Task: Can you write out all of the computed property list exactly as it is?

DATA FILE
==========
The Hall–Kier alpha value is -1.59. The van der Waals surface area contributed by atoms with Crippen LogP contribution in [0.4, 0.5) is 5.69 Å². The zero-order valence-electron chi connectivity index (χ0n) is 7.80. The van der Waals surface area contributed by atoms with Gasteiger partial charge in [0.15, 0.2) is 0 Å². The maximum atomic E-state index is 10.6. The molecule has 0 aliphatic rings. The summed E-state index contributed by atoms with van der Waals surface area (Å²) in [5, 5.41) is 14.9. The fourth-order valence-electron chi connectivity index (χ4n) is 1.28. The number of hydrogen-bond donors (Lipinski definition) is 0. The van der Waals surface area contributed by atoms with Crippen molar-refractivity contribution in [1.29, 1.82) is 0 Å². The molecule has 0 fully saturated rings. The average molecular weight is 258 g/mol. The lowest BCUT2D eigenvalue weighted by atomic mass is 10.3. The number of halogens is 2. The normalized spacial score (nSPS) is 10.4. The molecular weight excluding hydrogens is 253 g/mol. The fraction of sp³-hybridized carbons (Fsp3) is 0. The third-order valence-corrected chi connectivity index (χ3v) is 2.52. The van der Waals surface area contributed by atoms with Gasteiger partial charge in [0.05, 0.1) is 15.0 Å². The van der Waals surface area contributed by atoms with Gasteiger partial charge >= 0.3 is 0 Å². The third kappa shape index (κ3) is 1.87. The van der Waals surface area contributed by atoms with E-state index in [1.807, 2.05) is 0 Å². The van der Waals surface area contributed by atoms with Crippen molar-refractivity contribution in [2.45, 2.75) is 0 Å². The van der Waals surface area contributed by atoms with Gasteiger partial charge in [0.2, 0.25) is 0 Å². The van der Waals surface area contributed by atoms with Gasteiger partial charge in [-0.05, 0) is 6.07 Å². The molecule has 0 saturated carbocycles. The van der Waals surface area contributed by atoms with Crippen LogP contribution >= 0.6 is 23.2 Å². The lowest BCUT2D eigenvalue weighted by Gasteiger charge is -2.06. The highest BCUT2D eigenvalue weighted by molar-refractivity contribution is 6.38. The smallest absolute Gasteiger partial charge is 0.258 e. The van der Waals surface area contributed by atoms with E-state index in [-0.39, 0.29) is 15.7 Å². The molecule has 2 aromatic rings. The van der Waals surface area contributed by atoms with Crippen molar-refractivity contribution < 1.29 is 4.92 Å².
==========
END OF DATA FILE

The Hall–Kier alpha value is -1.59. The van der Waals surface area contributed by atoms with Crippen LogP contribution in [0.4, 0.5) is 5.69 Å². The zero-order valence-electron chi connectivity index (χ0n) is 7.80. The van der Waals surface area contributed by atoms with Gasteiger partial charge in [0.15, 0.2) is 0 Å². The maximum atomic E-state index is 10.6. The molecule has 0 aliphatic rings. The summed E-state index contributed by atoms with van der Waals surface area (Å²) in [5, 5.41) is 14.9. The fourth-order valence-electron chi connectivity index (χ4n) is 1.28. The number of hydrogen-bond donors (Lipinski definition) is 0. The van der Waals surface area contributed by atoms with Crippen molar-refractivity contribution in [1.29, 1.82) is 0 Å². The molecule has 0 fully saturated rings. The average molecular weight is 258 g/mol. The lowest BCUT2D eigenvalue weighted by atomic mass is 10.3. The number of halogens is 2. The normalized spacial score (nSPS) is 10.4. The molecular weight excluding hydrogens is 253 g/mol. The fraction of sp³-hybridized carbons (Fsp3) is 0. The third-order valence-corrected chi connectivity index (χ3v) is 2.52. The van der Waals surface area contributed by atoms with Gasteiger partial charge in [0.05, 0.1) is 15.0 Å². The van der Waals surface area contributed by atoms with Gasteiger partial charge >= 0.3 is 0 Å². The third kappa shape index (κ3) is 1.87. The van der Waals surface area contributed by atoms with E-state index in [1.807, 2.05) is 0 Å². The van der Waals surface area contributed by atoms with Crippen molar-refractivity contribution in [2.45, 2.75) is 0 Å². The van der Waals surface area contributed by atoms with Gasteiger partial charge in [0.2, 0.25) is 0 Å². The van der Waals surface area contributed by atoms with Gasteiger partial charge in [-0.05, 0) is 6.07 Å². The molecule has 0 saturated carbocycles. The van der Waals surface area contributed by atoms with Crippen LogP contribution >= 0.6 is 23.2 Å². The lowest BCUT2D eigenvalue weighted by Gasteiger charge is -2.06. The highest BCUT2D eigenvalue weighted by molar-refractivity contribution is 6.38. The smallest absolute Gasteiger partial charge is 0.258 e. The van der Waals surface area contributed by atoms with E-state index in [-0.39, 0.29) is 15.7 Å². The molecule has 2 aromatic rings. The van der Waals surface area contributed by atoms with Crippen molar-refractivity contribution < 1.29 is 4.92 Å².